What foot traffic and site visitation data can tell you
Foot traffic data is critical for modern retail and real estate companies. While its applications are numerous, there are several key ways foot traffic data is used.
Measuring Store Performance
Whether you’re benchmarking your stores' foot traffic against an industry standard, historical performance, or other company locations — knowing how individual stores measure up impacts everything from promotions to staffing to future expansion or contraction plans.
Understanding Customer Patterns
As areas grow and change, identifying patterns in your customers' visits is critical to planning for both trends and long-term structural changes to how your customers interact with your brand.
Improving Site Selection
By analyzing foot traffic data, your business can discover new opportunities, prioritize popular areas, or scale new locations with confidence.
Get Competitive Insights
Discovering trends isn’t always about better understanding your own performance. By uncovering new trends about your competitors, real-time foot traffic data helps you understand where, when, and how often customers are making a choice between your products and services and someone else’s offerings.
Let’s dive into how this works in practice by examining some hypothetical use cases.
Maybe you’re looking to cause disruption in your chosen industry. You may not be the largest business in the space, but you’re looking for ways you can engage with your audience that will give you a proverbial “leg up” over the competition. Consumer foot traffic, analyzed through a lens other than total site visitation numbers, can point you to competitor strategies you may want to study.
For example, a common use case for using foot traffic data in competitive intelligence is a simple benchmarking analysis. When foot traffic for competing or nearby shops is plotted against the user’s business, a directional conclusion can be made of the relative performance of one business as compared to the others. When aggregated at the brand level, organizations are able to understand relative performance beyond a specific location and get a better understanding of how an overall brand performs against competing brands.
For example, Home Depot may observe significantly higher footfall at a shopping center outside of Jacksonville, FL compared to the Lowe’s in the same location. But when aggregated at the brand level, Home Depot may discover that this specific location is not indicative of store performance across the state, and in fact, Lowe’s stores garner greater levels of foot traffic across Florida compared to Home Depot. This knowledge has an impact at the business level, affecting whether Home Depot decides to expand or contract its number of locations, run additional marketing campaigns, create partnerships specific to businesses in that state, or expand its product offerings.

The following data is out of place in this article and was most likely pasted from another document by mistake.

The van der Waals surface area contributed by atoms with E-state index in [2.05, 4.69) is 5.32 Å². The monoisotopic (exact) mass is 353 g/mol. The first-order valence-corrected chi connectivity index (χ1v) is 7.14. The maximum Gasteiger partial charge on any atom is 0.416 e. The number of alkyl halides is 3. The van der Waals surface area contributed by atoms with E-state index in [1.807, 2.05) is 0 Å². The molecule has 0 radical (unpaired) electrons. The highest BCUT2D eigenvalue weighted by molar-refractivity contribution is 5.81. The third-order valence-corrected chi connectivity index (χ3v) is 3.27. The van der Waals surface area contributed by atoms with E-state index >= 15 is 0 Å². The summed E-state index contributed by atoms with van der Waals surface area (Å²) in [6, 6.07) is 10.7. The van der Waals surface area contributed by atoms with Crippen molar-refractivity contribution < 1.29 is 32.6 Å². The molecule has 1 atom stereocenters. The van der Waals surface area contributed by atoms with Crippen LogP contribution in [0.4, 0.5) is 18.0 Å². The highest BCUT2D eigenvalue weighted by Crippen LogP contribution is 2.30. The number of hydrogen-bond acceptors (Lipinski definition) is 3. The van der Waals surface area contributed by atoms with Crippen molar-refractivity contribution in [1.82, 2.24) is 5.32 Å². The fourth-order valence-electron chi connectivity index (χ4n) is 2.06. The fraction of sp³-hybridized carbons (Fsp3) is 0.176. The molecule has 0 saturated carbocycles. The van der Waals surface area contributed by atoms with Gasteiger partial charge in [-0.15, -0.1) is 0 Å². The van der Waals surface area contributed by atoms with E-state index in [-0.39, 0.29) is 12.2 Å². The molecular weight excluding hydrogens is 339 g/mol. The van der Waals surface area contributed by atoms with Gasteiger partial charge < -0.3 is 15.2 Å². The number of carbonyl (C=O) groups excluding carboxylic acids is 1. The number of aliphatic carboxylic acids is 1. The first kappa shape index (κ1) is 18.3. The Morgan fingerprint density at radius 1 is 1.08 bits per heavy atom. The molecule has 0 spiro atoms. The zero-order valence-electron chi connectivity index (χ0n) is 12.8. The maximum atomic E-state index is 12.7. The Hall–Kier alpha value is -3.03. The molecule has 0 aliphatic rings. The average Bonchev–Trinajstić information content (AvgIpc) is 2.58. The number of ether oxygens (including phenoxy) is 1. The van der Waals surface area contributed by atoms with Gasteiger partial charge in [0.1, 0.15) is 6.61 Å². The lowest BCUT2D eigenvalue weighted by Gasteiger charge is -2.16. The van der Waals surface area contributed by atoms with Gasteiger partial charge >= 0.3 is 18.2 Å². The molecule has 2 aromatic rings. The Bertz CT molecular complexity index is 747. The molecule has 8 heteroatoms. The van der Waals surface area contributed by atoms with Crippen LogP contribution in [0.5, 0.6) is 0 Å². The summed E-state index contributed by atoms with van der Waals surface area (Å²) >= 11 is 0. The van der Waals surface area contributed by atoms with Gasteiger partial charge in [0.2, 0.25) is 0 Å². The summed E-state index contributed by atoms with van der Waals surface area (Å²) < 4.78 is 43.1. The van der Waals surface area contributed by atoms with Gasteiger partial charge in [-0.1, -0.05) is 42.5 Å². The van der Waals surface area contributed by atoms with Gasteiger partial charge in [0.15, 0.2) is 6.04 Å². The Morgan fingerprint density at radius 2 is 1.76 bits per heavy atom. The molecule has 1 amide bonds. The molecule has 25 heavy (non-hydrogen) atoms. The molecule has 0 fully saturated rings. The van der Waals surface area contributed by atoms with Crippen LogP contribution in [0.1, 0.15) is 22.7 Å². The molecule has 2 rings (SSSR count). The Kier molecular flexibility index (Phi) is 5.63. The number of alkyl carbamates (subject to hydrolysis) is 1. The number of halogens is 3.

In fact, businesses can leverage foot traffic data to gain a deeper understanding of their own business performance and enhance their data-driven decisions. Staying with the home renovation industry, aggregated datasets can be used to track the length of the average visit to a retailer.
Unacast’s Home Improvement Visit Length Workbook offers businesses insights into the competitor enjoying the greatest customer engagement. Retailers may study what leader MSC Industrial Supply offers their consumers, who stayed an average of an hour and a half per visit. Additionally, when paired with in-house revenue data, a retailer is able to understand a wide variety of data points such as: whether an increase in average shopper time correlates to increases in basket size; or if spikes in visitation during certain times of day have an inverse effect on cart size due to understaffing issues.
Make the most of your consumer foot traffic data
The accurate analysis of foot traffic or location data relies on devices that capture the movement of people from place to place. This data is often collected from the use of cameras, in-store sensors and data sent from mobile devices. If the IoT-enabled technologies that can aid in capturing these analytics are so advanced, what challenges could possibly arise that would impact the accuracy of the metrics themselves?
As it turns out, while the efficiency of data collection is incredibly high, some vulnerabilities remain.
- Targeting confusion. Ascertaining and identifying your ideal consumer should be influenced by the buying power of the demographic in question. Products aimed at younger audiences may utilize consumer foot traffic metrics based on their intended customer, without the analysis of the parent demographics. In some cases, it’s the older generation that will be making the purchase transaction on your product, so be sure to factor them into any analysis of your proposed strategy. In a foot traffic study, devices for both parent and child might enter your target location, but the younger individual may not be the purchaser.